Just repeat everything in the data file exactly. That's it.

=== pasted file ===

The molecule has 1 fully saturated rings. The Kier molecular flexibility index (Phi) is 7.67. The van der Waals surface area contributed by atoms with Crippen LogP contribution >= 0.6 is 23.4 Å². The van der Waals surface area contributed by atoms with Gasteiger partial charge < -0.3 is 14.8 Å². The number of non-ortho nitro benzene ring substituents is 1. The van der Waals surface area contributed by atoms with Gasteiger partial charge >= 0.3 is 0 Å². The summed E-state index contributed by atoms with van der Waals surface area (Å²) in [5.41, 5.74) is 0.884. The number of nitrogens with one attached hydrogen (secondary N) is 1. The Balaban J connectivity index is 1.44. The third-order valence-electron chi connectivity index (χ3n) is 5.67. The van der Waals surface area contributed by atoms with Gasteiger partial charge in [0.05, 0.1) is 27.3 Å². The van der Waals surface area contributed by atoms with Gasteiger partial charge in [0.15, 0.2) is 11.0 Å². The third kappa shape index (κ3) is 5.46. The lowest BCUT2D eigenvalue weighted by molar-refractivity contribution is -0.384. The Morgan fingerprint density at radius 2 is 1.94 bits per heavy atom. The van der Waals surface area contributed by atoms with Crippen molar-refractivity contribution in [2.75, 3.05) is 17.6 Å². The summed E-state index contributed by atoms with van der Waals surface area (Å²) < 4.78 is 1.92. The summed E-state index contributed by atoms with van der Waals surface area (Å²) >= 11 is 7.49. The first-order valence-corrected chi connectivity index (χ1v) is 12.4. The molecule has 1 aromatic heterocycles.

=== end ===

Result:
The molecule has 1 fully saturated rings. The Kier molecular flexibility index (Phi) is 7.67. The van der Waals surface area contributed by atoms with Crippen LogP contribution >= 0.6 is 23.4 Å². The van der Waals surface area contributed by atoms with Gasteiger partial charge < -0.3 is 14.8 Å². The number of non-ortho nitro benzene ring substituents is 1. The van der Waals surface area contributed by atoms with Gasteiger partial charge >= 0.3 is 0 Å². The summed E-state index contributed by atoms with van der Waals surface area (Å²) in [5.41, 5.74) is 0.884. The number of nitrogens with one attached hydrogen (secondary N) is 1. The Balaban J connectivity index is 1.44. The third-order valence-electron chi connectivity index (χ3n) is 5.67. The van der Waals surface area contributed by atoms with Gasteiger partial charge in [0.05, 0.1) is 27.3 Å². The van der Waals surface area contributed by atoms with Gasteiger partial charge in [0.15, 0.2) is 11.0 Å². The third kappa shape index (κ3) is 5.46. The lowest BCUT2D eigenvalue weighted by molar-refractivity contribution is -0.384. The Morgan fingerprint density at radius 2 is 1.94 bits per heavy atom. The van der Waals surface area contributed by atoms with Crippen molar-refractivity contribution in [2.75, 3.05) is 17.6 Å². The summed E-state index contributed by atoms with van der Waals surface area (Å²) < 4.78 is 1.92. The summed E-state index contributed by atoms with van der Waals surface area (Å²) >= 11 is 7.49. The first-order valence-corrected chi connectivity index (χ1v) is 12.4. The molecule has 1 aromatic heterocycles.